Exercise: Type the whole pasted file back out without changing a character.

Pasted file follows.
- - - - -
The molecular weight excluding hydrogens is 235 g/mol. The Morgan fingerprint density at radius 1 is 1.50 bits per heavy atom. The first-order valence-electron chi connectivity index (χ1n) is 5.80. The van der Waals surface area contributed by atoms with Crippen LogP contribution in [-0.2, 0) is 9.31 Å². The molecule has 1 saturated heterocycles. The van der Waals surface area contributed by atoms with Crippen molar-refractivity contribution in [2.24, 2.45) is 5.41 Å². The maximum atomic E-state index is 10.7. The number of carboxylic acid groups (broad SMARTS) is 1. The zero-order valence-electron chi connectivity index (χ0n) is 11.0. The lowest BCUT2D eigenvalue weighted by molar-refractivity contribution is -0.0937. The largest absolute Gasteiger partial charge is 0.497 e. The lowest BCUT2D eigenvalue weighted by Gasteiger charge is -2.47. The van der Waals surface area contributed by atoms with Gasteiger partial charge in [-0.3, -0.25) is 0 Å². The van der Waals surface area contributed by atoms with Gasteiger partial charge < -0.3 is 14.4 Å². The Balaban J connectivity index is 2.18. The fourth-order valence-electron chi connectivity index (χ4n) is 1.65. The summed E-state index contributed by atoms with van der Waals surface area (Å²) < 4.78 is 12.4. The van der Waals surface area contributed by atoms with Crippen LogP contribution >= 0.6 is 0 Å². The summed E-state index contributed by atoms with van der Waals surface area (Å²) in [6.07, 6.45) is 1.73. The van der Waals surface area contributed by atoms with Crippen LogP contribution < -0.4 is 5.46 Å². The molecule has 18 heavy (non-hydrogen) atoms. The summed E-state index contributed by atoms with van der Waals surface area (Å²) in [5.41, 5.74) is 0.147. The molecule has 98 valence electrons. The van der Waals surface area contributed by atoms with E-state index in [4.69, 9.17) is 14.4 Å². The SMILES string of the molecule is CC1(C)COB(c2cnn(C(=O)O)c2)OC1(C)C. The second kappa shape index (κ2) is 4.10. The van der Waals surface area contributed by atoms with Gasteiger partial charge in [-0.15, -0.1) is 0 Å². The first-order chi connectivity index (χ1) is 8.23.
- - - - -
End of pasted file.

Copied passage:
The molecular weight excluding hydrogens is 235 g/mol. The Morgan fingerprint density at radius 1 is 1.50 bits per heavy atom. The first-order valence-electron chi connectivity index (χ1n) is 5.80. The van der Waals surface area contributed by atoms with Crippen LogP contribution in [-0.2, 0) is 9.31 Å². The molecule has 1 saturated heterocycles. The van der Waals surface area contributed by atoms with Crippen molar-refractivity contribution in [2.24, 2.45) is 5.41 Å². The maximum atomic E-state index is 10.7. The number of carboxylic acid groups (broad SMARTS) is 1. The zero-order valence-electron chi connectivity index (χ0n) is 11.0. The lowest BCUT2D eigenvalue weighted by molar-refractivity contribution is -0.0937. The largest absolute Gasteiger partial charge is 0.497 e. The lowest BCUT2D eigenvalue weighted by Gasteiger charge is -2.47. The van der Waals surface area contributed by atoms with Gasteiger partial charge in [-0.3, -0.25) is 0 Å². The van der Waals surface area contributed by atoms with Gasteiger partial charge < -0.3 is 14.4 Å². The Balaban J connectivity index is 2.18. The fourth-order valence-electron chi connectivity index (χ4n) is 1.65. The summed E-state index contributed by atoms with van der Waals surface area (Å²) < 4.78 is 12.4. The van der Waals surface area contributed by atoms with Crippen LogP contribution >= 0.6 is 0 Å². The summed E-state index contributed by atoms with van der Waals surface area (Å²) in [6.07, 6.45) is 1.73. The van der Waals surface area contributed by atoms with Crippen LogP contribution < -0.4 is 5.46 Å². The molecule has 18 heavy (non-hydrogen) atoms. The summed E-state index contributed by atoms with van der Waals surface area (Å²) in [5.41, 5.74) is 0.147. The molecule has 98 valence electrons. The van der Waals surface area contributed by atoms with E-state index in [4.69, 9.17) is 14.4 Å². The SMILES string of the molecule is CC1(C)COB(c2cnn(C(=O)O)c2)OC1(C)C. The second kappa shape index (κ2) is 4.10. The van der Waals surface area contributed by atoms with Gasteiger partial charge in [-0.15, -0.1) is 0 Å². The first-order chi connectivity index (χ1) is 8.23.